SHEARING sheep is undeniably hard work at the best of times.
But imagine shearing 35,828 head of Merinos - with almost half the usual number of jillaroos and jackaroos at hand - and in just under three weeks.
Sounds like a pretty big job, right?
Well, for Australia's biggest operating sheep station Rawlinna station, which covers an area the size of Sydney, it was the reality of shearing this season.
Rawlinna staff kept contractors R & B Shearing - led by Roly and Bec Michell - busy with a consistent supply of sheep to finish shearing in record time.
Also impressive was the fact that more than 10,000 lambs made up the total number shorn - a whopping 20 times more than 2020.
For Rawlinna, it is a sign the flock is "well and truly" on the way to rebuilding, after wild dog predation and drought caused lambing percentages to plummet to three per cent in 2019.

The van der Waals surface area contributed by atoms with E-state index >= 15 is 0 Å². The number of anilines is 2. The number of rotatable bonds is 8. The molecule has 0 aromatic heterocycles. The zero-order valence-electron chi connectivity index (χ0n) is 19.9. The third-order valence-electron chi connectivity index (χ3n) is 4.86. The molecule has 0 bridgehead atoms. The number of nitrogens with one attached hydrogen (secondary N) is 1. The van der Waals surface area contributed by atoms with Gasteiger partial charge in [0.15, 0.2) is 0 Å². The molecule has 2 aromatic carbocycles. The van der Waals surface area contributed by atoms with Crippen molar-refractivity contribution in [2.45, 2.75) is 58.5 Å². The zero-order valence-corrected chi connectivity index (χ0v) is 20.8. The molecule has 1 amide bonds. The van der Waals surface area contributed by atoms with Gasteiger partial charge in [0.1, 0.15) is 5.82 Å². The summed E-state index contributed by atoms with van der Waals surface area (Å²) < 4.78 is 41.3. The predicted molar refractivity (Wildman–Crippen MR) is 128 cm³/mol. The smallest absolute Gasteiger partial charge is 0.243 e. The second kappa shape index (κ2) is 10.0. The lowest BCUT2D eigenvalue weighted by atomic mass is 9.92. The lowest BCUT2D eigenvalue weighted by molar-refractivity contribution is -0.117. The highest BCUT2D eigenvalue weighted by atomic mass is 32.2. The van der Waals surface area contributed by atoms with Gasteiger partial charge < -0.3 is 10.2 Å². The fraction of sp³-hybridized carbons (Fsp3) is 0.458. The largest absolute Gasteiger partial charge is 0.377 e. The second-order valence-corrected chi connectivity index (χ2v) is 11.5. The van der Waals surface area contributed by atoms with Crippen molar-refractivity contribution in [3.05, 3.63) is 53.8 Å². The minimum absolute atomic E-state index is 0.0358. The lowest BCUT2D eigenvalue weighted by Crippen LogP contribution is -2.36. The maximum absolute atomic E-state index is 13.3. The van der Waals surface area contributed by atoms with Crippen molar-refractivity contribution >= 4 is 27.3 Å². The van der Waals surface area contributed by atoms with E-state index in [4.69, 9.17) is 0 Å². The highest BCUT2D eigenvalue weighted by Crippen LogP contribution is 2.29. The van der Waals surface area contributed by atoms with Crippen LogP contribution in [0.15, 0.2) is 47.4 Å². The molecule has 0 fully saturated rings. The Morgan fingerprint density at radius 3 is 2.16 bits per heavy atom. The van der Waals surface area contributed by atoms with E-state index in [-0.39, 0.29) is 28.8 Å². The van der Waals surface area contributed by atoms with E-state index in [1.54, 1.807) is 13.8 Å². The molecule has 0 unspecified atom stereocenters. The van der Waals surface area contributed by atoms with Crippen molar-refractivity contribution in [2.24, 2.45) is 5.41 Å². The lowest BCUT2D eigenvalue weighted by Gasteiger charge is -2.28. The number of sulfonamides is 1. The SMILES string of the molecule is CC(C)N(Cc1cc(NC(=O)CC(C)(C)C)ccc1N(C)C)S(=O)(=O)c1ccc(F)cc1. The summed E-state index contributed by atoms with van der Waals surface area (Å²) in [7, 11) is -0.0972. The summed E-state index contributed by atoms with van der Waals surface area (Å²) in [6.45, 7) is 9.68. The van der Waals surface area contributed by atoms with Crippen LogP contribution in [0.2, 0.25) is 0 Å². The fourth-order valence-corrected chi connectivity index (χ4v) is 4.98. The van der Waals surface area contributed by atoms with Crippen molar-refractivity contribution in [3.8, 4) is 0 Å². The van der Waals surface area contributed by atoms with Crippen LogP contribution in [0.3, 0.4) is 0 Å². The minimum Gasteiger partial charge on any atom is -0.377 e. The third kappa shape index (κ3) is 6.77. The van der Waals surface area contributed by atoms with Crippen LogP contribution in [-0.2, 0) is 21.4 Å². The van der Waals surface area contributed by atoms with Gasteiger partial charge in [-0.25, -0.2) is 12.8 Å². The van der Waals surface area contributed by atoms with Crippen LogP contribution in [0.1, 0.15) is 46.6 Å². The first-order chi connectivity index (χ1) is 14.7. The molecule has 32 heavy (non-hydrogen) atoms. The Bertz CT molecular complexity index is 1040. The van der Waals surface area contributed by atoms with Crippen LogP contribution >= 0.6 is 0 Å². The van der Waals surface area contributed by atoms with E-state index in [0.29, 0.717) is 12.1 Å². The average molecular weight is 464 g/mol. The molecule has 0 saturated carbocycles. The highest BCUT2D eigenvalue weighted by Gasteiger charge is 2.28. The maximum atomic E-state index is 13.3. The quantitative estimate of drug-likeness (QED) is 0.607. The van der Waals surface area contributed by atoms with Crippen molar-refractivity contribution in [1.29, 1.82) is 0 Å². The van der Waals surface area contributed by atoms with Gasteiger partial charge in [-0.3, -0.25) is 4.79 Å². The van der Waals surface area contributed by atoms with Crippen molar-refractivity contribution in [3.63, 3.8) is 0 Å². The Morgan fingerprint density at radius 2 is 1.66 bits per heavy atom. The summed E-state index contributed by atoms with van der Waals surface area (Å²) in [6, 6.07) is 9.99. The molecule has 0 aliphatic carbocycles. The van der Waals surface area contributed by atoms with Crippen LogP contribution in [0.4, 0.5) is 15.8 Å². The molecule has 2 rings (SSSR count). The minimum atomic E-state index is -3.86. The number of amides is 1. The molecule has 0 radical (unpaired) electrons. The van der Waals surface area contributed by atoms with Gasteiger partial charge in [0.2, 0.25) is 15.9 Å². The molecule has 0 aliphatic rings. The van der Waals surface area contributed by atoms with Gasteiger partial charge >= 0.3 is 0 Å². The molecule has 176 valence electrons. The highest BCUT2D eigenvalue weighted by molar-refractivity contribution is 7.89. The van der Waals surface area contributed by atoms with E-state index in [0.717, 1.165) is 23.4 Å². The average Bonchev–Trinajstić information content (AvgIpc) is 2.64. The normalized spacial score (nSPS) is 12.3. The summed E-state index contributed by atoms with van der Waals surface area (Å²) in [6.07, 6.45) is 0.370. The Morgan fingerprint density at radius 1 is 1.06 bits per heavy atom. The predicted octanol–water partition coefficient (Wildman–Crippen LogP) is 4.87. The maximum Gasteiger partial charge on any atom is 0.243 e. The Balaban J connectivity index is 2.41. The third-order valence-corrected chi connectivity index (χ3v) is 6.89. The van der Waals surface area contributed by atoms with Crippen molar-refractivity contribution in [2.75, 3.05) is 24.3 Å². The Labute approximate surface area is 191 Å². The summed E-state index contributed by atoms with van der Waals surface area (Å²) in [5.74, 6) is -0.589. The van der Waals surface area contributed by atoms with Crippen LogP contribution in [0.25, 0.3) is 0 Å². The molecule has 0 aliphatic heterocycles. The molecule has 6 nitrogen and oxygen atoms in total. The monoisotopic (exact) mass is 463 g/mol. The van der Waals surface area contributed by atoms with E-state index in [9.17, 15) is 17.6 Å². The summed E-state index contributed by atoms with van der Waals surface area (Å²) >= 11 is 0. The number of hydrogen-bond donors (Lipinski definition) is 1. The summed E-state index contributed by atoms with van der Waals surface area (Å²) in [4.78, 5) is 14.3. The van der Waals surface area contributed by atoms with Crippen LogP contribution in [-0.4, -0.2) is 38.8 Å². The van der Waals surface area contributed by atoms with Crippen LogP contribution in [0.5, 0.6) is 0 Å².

So how did the smaller than usual crew manage to shear more than 35,000 sheep in 18 days?
According to Rawlinna station manager Jimmy Wood, having a "few more guns on the board" made all the difference.
As did, a team of jillaroos and jackaroos with a "can-do attitude" and a solid chunk of experience behind them.
"I managed to get a few old hands back," Mr Wood said.
"My guys had a fair bit of experience in them, some having done two to three shearings with me.
"They were definitely made to earn their keep with massively long days, day-after-day.
"The girls and guys did very well and performed when we really needed them."
In comparison, 30,100 sheep were shorn in 2021 and 26,500 in 2020.
This year, wool bale numbers were also slightly up in 887 bales compared to 860 bales in 2021.
Mr Wood expected this year's cut to be slightly finer wool, off the back of three consecutive dry seasons, with slightly lower vegetable matter.
An old school inch of rainfall, two weeks before shearing started, provided some relief in holding paddocks near the shearing shed.
However, Mr Wood said more was needed to help "get things going" again.